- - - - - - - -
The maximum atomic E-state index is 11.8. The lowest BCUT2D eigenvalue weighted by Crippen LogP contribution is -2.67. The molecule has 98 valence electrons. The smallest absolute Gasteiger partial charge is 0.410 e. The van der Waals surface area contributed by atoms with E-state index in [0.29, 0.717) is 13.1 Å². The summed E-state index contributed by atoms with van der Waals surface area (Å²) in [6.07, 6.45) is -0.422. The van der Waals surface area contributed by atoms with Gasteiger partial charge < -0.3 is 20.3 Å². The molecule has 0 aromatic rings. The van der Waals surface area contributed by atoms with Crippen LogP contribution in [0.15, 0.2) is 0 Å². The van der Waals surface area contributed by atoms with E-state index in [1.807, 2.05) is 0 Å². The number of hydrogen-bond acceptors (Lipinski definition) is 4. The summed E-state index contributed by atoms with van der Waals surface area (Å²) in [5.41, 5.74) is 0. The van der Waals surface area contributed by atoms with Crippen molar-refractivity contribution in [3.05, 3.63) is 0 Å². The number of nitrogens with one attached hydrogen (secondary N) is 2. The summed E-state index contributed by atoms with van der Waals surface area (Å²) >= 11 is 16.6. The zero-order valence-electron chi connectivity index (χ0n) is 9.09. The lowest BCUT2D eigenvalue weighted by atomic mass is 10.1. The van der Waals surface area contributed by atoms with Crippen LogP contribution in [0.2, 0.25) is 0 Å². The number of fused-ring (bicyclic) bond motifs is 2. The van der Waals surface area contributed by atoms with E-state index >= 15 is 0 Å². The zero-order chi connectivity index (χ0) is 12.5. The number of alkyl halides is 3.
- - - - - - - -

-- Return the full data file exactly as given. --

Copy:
The maximum atomic E-state index is 11.8. The lowest BCUT2D eigenvalue weighted by Crippen LogP contribution is -2.67. The molecule has 98 valence electrons. The smallest absolute Gasteiger partial charge is 0.410 e. The van der Waals surface area contributed by atoms with E-state index in [0.29, 0.717) is 13.1 Å². The summed E-state index contributed by atoms with van der Waals surface area (Å²) in [6.07, 6.45) is -0.422. The van der Waals surface area contributed by atoms with Gasteiger partial charge < -0.3 is 20.3 Å². The molecule has 0 aromatic rings. The van der Waals surface area contributed by atoms with Crippen LogP contribution in [0.15, 0.2) is 0 Å². The van der Waals surface area contributed by atoms with E-state index in [1.807, 2.05) is 0 Å². The number of hydrogen-bond acceptors (Lipinski definition) is 4. The summed E-state index contributed by atoms with van der Waals surface area (Å²) in [5.41, 5.74) is 0. The van der Waals surface area contributed by atoms with Crippen molar-refractivity contribution in [3.05, 3.63) is 0 Å². The number of nitrogens with one attached hydrogen (secondary N) is 2. The summed E-state index contributed by atoms with van der Waals surface area (Å²) >= 11 is 16.6. The zero-order valence-electron chi connectivity index (χ0n) is 9.09. The lowest BCUT2D eigenvalue weighted by atomic mass is 10.1. The van der Waals surface area contributed by atoms with Crippen LogP contribution in [0.2, 0.25) is 0 Å². The number of fused-ring (bicyclic) bond motifs is 2. The van der Waals surface area contributed by atoms with E-state index >= 15 is 0 Å². The zero-order chi connectivity index (χ0) is 12.5. The number of alkyl halides is 3.